Thursday, February 23, 2006

Managing Obstacles to Change Management

In a magazine for the Quest Users Group, it was cited that a recent study of more than 300 companies involved in technological changes showed that failure most often resulted from a lack of change management . From my experience in working with many of America's best marketing organizations and some that were not so good, the same obstacle persists within marketing departments. We seem unable to get better, to adopt new best practices, to implement CRM or marketing automation because there is built-in resistance to changing the way we have always done marketing.

This is especially tragic, given that marketplace dynamics and customer demand is running us into a head-on collision with a new reality.

The research cited employee resistance, productivity loss, turnover, schedule delays and cost overruns. The common thread was that IS management focused exclusively on the technology and did not factor in the people or business they should have been serving.

Getting total team alignment is mandatory but seldom exercised.

Here's how I attack the problem: I start with listening and researching the situation. From this I put forward a "strawdog" document and presentation deck. I physically carry these documents around to various decision makers to get reaction and to unearth the objections or desires. These are all catalogued. Typically, different managers will have totally different ideas or beliefs than other managers. These areas of conflict are identified and more meetings ensue ... this time with a focus on the differing opinions. Note that I keep these meetings small and focused, in a divide and conquer strategy ... otherwise the entire process can skid out of control.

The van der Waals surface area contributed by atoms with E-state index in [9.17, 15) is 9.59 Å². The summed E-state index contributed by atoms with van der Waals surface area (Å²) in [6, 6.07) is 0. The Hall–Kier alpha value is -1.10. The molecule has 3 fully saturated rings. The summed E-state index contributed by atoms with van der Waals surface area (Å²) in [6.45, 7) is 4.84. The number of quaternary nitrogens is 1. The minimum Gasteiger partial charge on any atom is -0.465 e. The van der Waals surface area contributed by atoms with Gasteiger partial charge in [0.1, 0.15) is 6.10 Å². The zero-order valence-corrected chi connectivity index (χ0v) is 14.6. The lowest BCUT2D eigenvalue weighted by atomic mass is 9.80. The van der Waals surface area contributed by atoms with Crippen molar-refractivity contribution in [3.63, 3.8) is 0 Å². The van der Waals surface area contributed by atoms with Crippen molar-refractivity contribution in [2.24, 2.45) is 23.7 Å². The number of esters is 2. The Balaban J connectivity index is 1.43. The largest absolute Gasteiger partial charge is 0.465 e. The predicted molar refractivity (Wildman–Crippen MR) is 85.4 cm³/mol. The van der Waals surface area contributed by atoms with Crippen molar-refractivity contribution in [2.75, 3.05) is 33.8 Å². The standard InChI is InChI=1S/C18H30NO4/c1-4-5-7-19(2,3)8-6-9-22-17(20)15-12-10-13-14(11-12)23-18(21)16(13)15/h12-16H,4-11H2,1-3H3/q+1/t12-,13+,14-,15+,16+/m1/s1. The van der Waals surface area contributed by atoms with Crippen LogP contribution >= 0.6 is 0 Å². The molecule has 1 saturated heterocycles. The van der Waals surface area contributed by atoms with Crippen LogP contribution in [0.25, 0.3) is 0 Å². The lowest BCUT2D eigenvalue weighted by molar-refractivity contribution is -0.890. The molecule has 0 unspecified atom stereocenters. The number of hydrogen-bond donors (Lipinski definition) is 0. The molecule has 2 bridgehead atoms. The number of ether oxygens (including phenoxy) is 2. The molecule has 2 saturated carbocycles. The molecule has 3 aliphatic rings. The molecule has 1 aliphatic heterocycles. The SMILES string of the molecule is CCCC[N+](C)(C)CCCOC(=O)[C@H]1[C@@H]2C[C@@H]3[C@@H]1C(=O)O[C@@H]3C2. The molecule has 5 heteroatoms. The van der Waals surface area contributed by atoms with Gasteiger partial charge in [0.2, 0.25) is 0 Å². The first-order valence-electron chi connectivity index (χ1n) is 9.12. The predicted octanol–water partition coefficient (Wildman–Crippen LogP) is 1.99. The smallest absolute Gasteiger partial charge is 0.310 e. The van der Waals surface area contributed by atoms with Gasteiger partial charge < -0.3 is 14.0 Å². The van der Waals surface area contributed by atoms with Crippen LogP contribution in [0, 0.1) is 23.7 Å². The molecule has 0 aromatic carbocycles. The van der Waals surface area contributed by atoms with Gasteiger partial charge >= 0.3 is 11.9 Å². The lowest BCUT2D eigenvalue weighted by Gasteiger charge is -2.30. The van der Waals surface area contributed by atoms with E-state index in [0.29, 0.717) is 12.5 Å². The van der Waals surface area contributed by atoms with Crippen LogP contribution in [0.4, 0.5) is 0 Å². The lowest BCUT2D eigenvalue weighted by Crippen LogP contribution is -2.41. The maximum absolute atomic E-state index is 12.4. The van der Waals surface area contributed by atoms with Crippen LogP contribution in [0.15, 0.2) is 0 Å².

Once there is a substantial swell of support, then I open the process to a much wider audience. The goal is to do more listening and to identify new solutions or process improvements, and to maintain momentum for the alignment process. The center of attention is always on the barriers to forward movement ... get them all to the surface for open debate. Replace the barriers with positive statements that will benefit the organization and the people who are most impacted by the new process. Then prepare the final process document with the names of all contributors on Page One. Get on board, or get off the bus.

Skip this alignment process, or one similar, at your own risk.

And for a big project, a complex process, a change that impacts lots of people ... this is easily a 3 to 6-month process. But do not look at it as a delay in implementation. Do this part right and the entire project will get done faster, with an aligned team committed to making it work right.


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